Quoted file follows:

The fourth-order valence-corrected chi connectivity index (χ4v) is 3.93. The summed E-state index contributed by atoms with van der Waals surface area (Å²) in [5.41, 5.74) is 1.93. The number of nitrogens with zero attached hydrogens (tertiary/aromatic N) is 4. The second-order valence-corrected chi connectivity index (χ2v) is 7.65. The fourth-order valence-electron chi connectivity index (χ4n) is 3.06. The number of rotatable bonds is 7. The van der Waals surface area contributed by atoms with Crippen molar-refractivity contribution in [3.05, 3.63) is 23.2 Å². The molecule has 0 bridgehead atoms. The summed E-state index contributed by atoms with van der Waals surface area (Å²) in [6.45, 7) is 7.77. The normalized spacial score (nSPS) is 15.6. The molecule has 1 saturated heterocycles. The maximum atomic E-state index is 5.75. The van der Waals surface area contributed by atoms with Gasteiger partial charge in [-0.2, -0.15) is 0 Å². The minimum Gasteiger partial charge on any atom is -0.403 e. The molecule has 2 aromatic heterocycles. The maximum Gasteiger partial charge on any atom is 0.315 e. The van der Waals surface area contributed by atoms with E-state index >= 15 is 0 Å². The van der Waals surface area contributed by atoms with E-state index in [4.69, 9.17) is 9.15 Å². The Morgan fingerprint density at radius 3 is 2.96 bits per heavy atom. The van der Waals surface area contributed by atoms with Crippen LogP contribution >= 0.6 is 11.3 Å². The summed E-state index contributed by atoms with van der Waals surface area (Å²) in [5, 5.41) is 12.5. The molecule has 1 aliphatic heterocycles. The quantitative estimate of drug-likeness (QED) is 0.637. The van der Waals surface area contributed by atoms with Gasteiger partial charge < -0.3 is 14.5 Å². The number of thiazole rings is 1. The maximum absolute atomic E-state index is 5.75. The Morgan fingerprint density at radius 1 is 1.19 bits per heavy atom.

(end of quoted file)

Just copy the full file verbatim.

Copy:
The fourth-order valence-corrected chi connectivity index (χ4v) is 3.93. The summed E-state index contributed by atoms with van der Waals surface area (Å²) in [5.41, 5.74) is 1.93. The number of nitrogens with zero attached hydrogens (tertiary/aromatic N) is 4. The second-order valence-corrected chi connectivity index (χ2v) is 7.65. The fourth-order valence-electron chi connectivity index (χ4n) is 3.06. The number of rotatable bonds is 7. The van der Waals surface area contributed by atoms with Crippen molar-refractivity contribution in [3.05, 3.63) is 23.2 Å². The molecule has 0 bridgehead atoms. The summed E-state index contributed by atoms with van der Waals surface area (Å²) in [6.45, 7) is 7.77. The normalized spacial score (nSPS) is 15.6. The molecule has 1 saturated heterocycles. The maximum atomic E-state index is 5.75. The van der Waals surface area contributed by atoms with Gasteiger partial charge in [-0.2, -0.15) is 0 Å². The minimum Gasteiger partial charge on any atom is -0.403 e. The molecule has 2 aromatic heterocycles. The maximum Gasteiger partial charge on any atom is 0.315 e. The van der Waals surface area contributed by atoms with E-state index >= 15 is 0 Å². The van der Waals surface area contributed by atoms with E-state index in [4.69, 9.17) is 9.15 Å². The Morgan fingerprint density at radius 3 is 2.96 bits per heavy atom. The van der Waals surface area contributed by atoms with Crippen LogP contribution >= 0.6 is 11.3 Å². The summed E-state index contributed by atoms with van der Waals surface area (Å²) in [5, 5.41) is 12.5. The molecule has 1 aliphatic heterocycles. The quantitative estimate of drug-likeness (QED) is 0.637. The van der Waals surface area contributed by atoms with Gasteiger partial charge < -0.3 is 14.5 Å². The number of thiazole rings is 1. The maximum absolute atomic E-state index is 5.75. The Morgan fingerprint density at radius 1 is 1.19 bits per heavy atom.